NEUTRALITY - BUT WHAT KIND? THE UNITED STATES AND THE OUTBREAK OF THE FIRST WORLD WAR IN 1914 (IN THE LIGHT OF THE 'NEW YORK TIMES')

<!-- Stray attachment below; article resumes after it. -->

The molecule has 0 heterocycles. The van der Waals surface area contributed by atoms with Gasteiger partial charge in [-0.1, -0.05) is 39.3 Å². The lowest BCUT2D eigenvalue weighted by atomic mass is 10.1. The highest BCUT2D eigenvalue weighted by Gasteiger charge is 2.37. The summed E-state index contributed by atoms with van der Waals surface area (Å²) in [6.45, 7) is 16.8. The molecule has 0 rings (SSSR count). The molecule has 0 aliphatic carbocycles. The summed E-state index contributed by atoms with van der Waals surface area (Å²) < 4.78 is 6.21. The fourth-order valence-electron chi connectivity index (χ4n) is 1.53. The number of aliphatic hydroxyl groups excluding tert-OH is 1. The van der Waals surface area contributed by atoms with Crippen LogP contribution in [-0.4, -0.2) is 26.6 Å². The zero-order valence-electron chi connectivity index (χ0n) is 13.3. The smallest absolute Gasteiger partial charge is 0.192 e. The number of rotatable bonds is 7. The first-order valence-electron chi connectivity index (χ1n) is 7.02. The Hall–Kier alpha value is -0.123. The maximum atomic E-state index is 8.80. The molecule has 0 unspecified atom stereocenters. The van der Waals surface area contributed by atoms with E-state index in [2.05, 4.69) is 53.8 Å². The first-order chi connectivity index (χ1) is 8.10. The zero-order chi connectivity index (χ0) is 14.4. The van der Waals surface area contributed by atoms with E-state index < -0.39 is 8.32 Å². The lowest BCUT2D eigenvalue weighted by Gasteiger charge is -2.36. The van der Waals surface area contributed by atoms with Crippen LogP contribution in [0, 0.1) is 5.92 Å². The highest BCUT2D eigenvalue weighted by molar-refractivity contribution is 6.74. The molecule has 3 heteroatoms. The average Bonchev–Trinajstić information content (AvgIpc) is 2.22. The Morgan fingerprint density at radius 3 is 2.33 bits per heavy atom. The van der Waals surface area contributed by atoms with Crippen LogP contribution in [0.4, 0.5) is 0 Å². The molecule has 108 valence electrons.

An analysis of the contents of articles published in the 'New York Times' in August 1914 considerably facilitates understanding the attitudes accepted by the American society and authorities during the first month of WW I. The views it presented strongly accentuated the national egoism of the Europeans, which led them to a state of war and which was contrasted with the mission of civilisation development, realised by the United States. Consequently, emphasis was placed on the necessity of accepting a neutral stand in order to protect the interests of the whole international community involved in wartime hostilities. The journal also depicted the benefits and losses stemming from neutrality. The former, which encompass such elements as the growth of American industry and the financial sector and, at the same time, the elimination of European trade competition from Latin America, clearly predominated. The latter were portrayed extremely vividly and upon occasions the journal resorted to outright cynical arguments. Formal neutrality was to be actually more pro-British than pro-German.By supporting neutrality towards the war in Europe, the 'New York Times' in August 1914 was just as reliable, both to its readers and the authorities, as three years later, when it spoke in favour of joining the same war.
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